On Computing Education From a 14 year old’s Point of View: A role for livecoding

September 19, 2013 at 1:44 pm 8 comments

Articulate and interesting critique of the state of computing education.  This article is describing the UK, but the situations described are actually better than in most of the US (e.g., that everyone gets some computing education, and that everyone gets some Scratch, is light years ahead of the US where 80% have nothing at all).

The particular point quoted below is about the importance of teaching students enough that they can take pride in the result, and that they can see a path to do more.  I’m writing this while immersed in the Livecoding seminar at Dagstuhl, and I realize that this is a role for livecoding — showing students that they can make something realimmediately and quickly change it to make something new.

Again, we have the Windows Movie Maker problem. If a student cannot take pride in the work they produce, how can you expect them to take an interest in the subject?

From a student’s perspective, if it has taken four years to learn how to produce a program to add two numbers together, the gap to becoming a software developer creating useful applications looks enormous.

via On Computing Education – The Windows Movie Maker Problem – Ross Penman – Ross Penman.

Entry filed under: Uncategorized. Tags: , .

The Brogrammer Effect: Women Are a Small (and Shrinking) Share of Computer Workers – Jordan Weissmann – The Atlantic CS National Curriculum in England Released

8 Comments Add your own

  • 1. Carl Alphonce  |  September 19, 2013 at 2:31 pm

    Disclaimer: I don’t know that “livecoding” is – I could guess, but I’m sure I’d be wrong. So maybe I’m missing the point here – in which case feel free to educate me.

    When I was in undergrad I never expected to be able to make something ‘real’ straight away. I don’t think any of the problems we worked on in any of my intro courses were ‘real’ – and that didn’t bother me. I knew I would eventually get there.

    Clearly it should not take 4 years to learn to write a program to add two numbers together. But it probably also takes more than 4 minutes to learn not only how to write such a program but understand why it works.

    Isn’t it important to understand that there is more to the field that what you can accomplish in a first course? I don’t find that students are so impatient – they generally get this.

    When it comes to programming-focused courses I remind my students that the end product (their program) does not matter as much as their having engaged in the process of creating it.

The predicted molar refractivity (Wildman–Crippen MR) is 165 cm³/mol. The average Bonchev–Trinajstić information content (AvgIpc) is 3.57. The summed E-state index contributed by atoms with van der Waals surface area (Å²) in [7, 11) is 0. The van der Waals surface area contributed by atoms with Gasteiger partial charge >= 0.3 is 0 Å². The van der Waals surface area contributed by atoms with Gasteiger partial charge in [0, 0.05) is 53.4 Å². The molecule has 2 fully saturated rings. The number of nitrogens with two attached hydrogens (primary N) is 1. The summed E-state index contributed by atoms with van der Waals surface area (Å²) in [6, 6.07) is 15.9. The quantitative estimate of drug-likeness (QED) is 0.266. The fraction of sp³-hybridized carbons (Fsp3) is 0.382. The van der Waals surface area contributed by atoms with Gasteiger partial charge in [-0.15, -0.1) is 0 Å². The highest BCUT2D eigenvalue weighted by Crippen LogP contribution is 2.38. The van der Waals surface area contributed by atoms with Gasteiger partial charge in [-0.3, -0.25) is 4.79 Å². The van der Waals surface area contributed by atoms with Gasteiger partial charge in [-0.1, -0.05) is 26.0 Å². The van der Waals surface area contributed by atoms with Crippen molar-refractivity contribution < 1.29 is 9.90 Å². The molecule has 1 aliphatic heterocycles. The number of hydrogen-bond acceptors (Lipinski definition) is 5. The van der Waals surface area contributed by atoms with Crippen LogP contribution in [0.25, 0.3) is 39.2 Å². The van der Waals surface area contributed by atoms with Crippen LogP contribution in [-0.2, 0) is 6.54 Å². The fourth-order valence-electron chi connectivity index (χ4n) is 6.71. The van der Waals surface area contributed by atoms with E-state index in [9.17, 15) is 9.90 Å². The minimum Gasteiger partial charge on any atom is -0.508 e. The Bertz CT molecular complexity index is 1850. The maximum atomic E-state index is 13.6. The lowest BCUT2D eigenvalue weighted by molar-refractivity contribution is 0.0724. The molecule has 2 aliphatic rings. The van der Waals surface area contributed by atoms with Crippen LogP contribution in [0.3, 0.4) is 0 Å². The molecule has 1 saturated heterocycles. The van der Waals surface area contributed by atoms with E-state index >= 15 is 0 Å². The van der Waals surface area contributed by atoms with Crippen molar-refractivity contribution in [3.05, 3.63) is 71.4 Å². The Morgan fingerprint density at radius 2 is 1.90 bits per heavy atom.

Reply
    • 2. Mark Guzdial  |  September 19, 2013 at 2:53 pm

      Maybe students should get this, Carl, but they’re not. We have research results (I’m thinking Colleen Lewis at ICER’11, and Maureen Biggers stayers vs. leavers paper) that students lack a sense of self-efficacy, that they think that programming is about mindlessly coding, and that these are their reasons for giving up. If we want to change the outcome, we have to do something different.

      Reply
      • 3. Carl Alphonce  |  September 19, 2013 at 3:04 pm

        I haven’t read those papers (I’ll put them in my queue) but I wonder whether this effect is unique to programming/CS, or whether it is observed in other areas too. For instance, do people expect ‘instant success’ (for lack of a better short description) when they play music, or sports, or invest in the stock market?

        Reply
        • 4. Mark Guzdial  |  September 19, 2013 at 4:36 pm

          “Instant success” is unfair. “Results commensurate with effort” is probably more like it. Playing music or sports has a far greater feedback for effort than in many CS classes. You expect schoolchildren to be investing in the stock market?

          Reply
          • 5. Carl Alphonce  |  September 19, 2013 at 7:12 pm

            “instant success” was my (perhaps unfair) shortened form of the phrase “showing students that they can make something real, immediately”. I don’t think it is necessarily realistic for beginning students to make something “real” (whatever that means – does it mean something like a polished app that they use every day on their phone?) and to have it made “immediately”.

            I can definitely agree with “results commensurate with effort”.

            The music/sports/stock market line was about people in general, not just students. I am curious. Do people (in general) expect to make something “real, immediately” in other areas of their lives. Maybe they do. Maybe its human nature. Maybe that’s a culturally-conditioned expectation, one that we as educators need to adapt to.

            Maybe I’m reading too much into that phrase.🙂

            Reply
    • 8. Mark Guzdial  |  September 19, 2013 at 2:54 pm

      And I’ll be saying a lot more about live coding soon. Blog post in preparation.

      Reply

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